Why is retention such a problem in IT? Those of us who just watch it from outside trying to make sense of the glitter and the gold would really like to know. As a CIO, admittedly plagued by the phenomenon of retention, writes anonymously in a post today:
I am responsible for IT operations in the "happening region" of Asia which has shown exponential growth rate in the last few years....As someone with IT technical background, I have to admit that we often see things either as one or zero, black or white. But I have realized one important component of IT which is "heartware" or people, in addition to hardware and software.He mentions the five criteria for retention identified by Development Dimensions International (DDI): leadership, meaningful work, organization, people and development. He then goes on to assess himself "humbly" along these criteria, but does offer any more meaningful insights as to the retention problem.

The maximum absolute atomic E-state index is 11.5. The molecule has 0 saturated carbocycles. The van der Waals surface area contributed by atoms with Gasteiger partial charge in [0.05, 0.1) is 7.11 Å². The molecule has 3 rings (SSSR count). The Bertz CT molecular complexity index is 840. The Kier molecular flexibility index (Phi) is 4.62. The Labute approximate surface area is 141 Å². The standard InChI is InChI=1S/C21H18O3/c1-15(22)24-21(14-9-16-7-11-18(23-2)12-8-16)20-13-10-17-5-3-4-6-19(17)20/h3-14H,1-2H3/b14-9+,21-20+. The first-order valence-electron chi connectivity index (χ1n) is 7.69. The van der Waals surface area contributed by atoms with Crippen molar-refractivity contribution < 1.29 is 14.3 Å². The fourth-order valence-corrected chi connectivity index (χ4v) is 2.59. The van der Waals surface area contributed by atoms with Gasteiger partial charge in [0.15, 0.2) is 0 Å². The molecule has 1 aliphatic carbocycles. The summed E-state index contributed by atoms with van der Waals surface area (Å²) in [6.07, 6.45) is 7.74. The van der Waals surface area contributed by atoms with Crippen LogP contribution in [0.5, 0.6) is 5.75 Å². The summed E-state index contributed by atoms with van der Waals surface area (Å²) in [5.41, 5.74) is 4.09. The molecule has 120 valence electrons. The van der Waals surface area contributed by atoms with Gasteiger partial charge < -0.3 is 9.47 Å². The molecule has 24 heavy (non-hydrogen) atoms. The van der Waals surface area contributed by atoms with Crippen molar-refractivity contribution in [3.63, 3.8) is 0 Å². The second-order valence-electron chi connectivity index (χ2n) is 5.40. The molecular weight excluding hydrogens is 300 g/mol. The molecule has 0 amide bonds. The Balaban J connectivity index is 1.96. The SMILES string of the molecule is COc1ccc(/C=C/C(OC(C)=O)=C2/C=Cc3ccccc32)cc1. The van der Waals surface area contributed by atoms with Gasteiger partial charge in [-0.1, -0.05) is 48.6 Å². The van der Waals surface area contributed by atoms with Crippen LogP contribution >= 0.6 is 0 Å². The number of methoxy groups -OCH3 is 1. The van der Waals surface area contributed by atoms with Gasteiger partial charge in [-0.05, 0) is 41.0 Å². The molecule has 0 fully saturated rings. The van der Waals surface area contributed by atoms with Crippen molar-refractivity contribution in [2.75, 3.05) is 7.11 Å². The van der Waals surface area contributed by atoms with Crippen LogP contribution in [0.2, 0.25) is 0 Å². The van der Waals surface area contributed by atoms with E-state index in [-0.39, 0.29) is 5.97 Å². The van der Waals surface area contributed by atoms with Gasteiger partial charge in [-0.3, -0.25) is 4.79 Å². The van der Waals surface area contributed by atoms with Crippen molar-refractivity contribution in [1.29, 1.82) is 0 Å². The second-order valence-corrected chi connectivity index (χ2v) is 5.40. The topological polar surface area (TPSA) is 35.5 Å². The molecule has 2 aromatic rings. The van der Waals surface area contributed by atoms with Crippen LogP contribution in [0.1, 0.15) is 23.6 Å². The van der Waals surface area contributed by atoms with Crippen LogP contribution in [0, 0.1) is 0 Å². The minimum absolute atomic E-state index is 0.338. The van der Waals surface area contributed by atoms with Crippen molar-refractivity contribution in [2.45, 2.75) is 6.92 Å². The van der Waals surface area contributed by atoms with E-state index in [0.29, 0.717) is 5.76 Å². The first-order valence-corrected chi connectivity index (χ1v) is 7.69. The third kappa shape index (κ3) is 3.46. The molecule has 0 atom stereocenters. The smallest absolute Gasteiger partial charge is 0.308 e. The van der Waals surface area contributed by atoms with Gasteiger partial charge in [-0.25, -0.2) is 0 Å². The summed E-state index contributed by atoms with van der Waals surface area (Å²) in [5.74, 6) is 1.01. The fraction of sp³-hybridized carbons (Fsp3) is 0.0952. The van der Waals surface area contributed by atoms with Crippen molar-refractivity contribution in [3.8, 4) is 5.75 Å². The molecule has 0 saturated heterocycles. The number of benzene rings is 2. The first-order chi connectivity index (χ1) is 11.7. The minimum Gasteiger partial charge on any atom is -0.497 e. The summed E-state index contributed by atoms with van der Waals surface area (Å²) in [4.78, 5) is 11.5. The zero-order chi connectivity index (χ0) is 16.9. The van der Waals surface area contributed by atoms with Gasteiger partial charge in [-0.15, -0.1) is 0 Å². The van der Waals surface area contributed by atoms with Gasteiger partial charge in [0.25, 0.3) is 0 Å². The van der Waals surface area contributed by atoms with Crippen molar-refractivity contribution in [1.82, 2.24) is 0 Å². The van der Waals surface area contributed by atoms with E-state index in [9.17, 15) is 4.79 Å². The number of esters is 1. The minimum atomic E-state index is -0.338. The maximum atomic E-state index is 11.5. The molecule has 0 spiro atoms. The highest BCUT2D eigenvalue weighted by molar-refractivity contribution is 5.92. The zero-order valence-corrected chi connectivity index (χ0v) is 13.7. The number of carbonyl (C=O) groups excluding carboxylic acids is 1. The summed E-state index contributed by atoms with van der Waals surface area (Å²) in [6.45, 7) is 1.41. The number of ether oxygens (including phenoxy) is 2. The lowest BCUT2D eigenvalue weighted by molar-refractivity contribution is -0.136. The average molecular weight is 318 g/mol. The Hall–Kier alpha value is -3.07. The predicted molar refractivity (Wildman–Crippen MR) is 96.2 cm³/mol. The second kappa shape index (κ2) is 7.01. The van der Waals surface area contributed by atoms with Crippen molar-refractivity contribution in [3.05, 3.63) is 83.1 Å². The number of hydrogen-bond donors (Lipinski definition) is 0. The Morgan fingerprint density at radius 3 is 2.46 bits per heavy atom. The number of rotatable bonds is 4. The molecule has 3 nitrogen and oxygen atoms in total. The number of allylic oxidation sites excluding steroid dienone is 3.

My own hunch is that the main culprit is the second one in the list above, namely, the lack of meaningful work. I would even venture to say that, barring the obsession in the eighties about Japanese productivity, our corporate gurus have paid inadequate attention to the link between retention, productivity and meaning of work. The current obsession lies with cost-cutting and deal-making, (oh and I forgot - carving a socially conscious image) as opposed to innovation at the shop floor. This is a peculiar contradiction that charactizes the IT sector. On the one hand, the industry is driven by innovation; on the other, the profit strategies of large IT corporations remain tied to the under-utilization of a large pool of skilled labour force who must perform routine tasks that is hardly meaningful to them.
Of course, these are simply my observations from the outside. I would love to hear from you..
BTW, our CIO ends in a rather philosphical tone
: Whatever meaning people find in their relationships, work, in their own unique experience of living -- that is real. Everything else is an illusion.